I’m drinking a cup of freshly ground coffee from my favorite mug covered in blue, pink, and green flowers. My sister sits across the table from me, our plates full with slices of a simple frittata and homemade banana pancakes. She is a newly graduated college student struggling with transition into the adult world, I am well into my professional career, trying to shrug the weight of expectation off my shoulders. As we sit and discuss the changes we hope to make in our lives, one thing we both long for is time. Time to listen. Time to play with children in the streets, to talk with the homeless man under the bridge. Time to love and to laugh, time to waste, time to spare.
As I prepare to quit my job and explore the world around me I am excited for the freedom I will experience. I love to travel for many reasons; I enjoy the challenge of learning a new language, I am thrilled when I can sit in a sidewalk cafe and watch people as they pass by. I grow and am stretched when I meet and become friends with strangers from a different culture than my own. When traveling I come alive with joy and feel wholly present. Present with my body, present in the moment, present with the ebb and flow of life. Stepping beyond my comfort level when traveling I remember how blessed I am and become grateful. I wish I could experience all of these wonderful things from my own backyard, pushing myself to learn and grow without ever leaving my hometown. Sometimes I’m frustrated by the lack of stretching I undergo when I’m home, often feeling stunted and unmotivated, pulled into a routine I can’t escape. Travel is my catalyst. It is my force field, setting in motion a series of welcome transformations I can only look forward to with anticipation.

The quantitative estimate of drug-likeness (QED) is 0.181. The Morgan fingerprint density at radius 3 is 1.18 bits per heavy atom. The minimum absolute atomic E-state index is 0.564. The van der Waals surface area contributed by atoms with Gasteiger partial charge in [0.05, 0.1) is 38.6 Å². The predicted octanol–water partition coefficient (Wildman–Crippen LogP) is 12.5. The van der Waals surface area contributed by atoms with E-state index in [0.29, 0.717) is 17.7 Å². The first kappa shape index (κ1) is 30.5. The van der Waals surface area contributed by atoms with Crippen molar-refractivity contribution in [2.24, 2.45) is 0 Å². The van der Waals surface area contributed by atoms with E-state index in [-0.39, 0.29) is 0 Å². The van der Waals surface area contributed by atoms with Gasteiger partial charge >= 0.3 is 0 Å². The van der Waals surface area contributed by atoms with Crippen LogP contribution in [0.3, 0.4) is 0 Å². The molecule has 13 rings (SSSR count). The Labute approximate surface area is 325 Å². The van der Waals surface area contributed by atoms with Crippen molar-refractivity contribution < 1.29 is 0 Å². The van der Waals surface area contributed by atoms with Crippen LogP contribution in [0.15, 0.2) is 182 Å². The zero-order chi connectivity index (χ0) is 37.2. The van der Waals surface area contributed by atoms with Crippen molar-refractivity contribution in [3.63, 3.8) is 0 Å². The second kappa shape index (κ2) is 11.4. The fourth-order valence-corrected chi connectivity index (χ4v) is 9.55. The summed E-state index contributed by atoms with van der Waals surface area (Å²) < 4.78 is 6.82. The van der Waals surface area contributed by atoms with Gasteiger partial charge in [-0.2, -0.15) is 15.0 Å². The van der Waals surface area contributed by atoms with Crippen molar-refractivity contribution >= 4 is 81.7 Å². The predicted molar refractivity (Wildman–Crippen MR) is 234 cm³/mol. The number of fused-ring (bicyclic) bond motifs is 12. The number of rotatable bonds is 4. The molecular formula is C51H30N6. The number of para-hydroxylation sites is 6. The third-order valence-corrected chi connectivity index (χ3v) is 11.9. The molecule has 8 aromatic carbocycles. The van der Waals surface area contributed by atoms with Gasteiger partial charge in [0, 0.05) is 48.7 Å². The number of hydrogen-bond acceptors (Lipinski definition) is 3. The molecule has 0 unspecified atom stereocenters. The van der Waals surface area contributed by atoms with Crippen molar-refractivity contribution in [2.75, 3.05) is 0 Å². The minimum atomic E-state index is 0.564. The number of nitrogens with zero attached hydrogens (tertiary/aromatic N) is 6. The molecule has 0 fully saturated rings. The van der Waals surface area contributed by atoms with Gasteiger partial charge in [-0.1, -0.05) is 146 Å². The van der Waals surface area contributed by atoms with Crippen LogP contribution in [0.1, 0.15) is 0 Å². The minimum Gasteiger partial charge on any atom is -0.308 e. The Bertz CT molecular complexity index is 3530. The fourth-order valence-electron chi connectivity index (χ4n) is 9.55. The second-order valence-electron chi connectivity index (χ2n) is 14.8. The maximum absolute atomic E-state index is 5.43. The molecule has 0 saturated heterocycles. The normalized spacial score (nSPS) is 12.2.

Travel may be the catalyst but time is the equation’s secret ingredient. When I first started thinking about traveling long-term I realized my current priorities were backwards. I was working really hard so I could go on vacation, cherishing every carefree hour, dreading the return to my daily grind. What I craved and wanted more than a sizable paycheck was time, yet my life was not reflecting this desire. I lived in a beautiful apartment my income allowed me to afford yet I was incredibly alone. I worked overtime at a stressful job just so I could afford to get away. It didn’t make sense. Still, I was following society’s rules for success, living for the moments of freedom I could sneak in-between my “real” life.
With courage and support from loved ones I’ve slowly started to realign my life so that it reflects the values I have come to hold dear. I realized the lifestyle I had been living wasn’t making me happy even though on paper it seemed ideal. I had placed my hope in a career that offered security and financial independence instead of valuing creativity. I had chosen the ease of living alone instead of finding comfort in community and sharing life with others. I believed working hard and being busy meant I was accomplishing something important. It’s taken time for me to understand that’s what I want more of, time. I want to work less (and yes, earn less money) so that I can be fully present with others without rushing off to the next appointment or multi-tasking myself into a frenzy in hopes that everything will get done.
Travel is my catalyst, time the secret ingredient. These are not values I expect everyone to share with me. We are each unique and so hold secret hopes and longings for our own lives. I am simply sharing mine with the quiet encouragement for you to chase after your own authentic life as you listen to the whisperings of your heart.
“For what it’s worth: it’s never too late or, in my case, too early to be whoever you want to be. There’s no time limit, stop whenever you want. You can change or stay the same, there are no rules to this thing. We can make the best or the worst of it. I hope you make the best of it. And I hope you see things that startle you. I hope you feel things you never felt before. I hope you meet people with a different point of view. I hope you live a life you’re proud of. If you find that you’re not, I hope you have the courage to start all over again.” ― Eric Roth, The Curious Case of Benjamin Button screenplay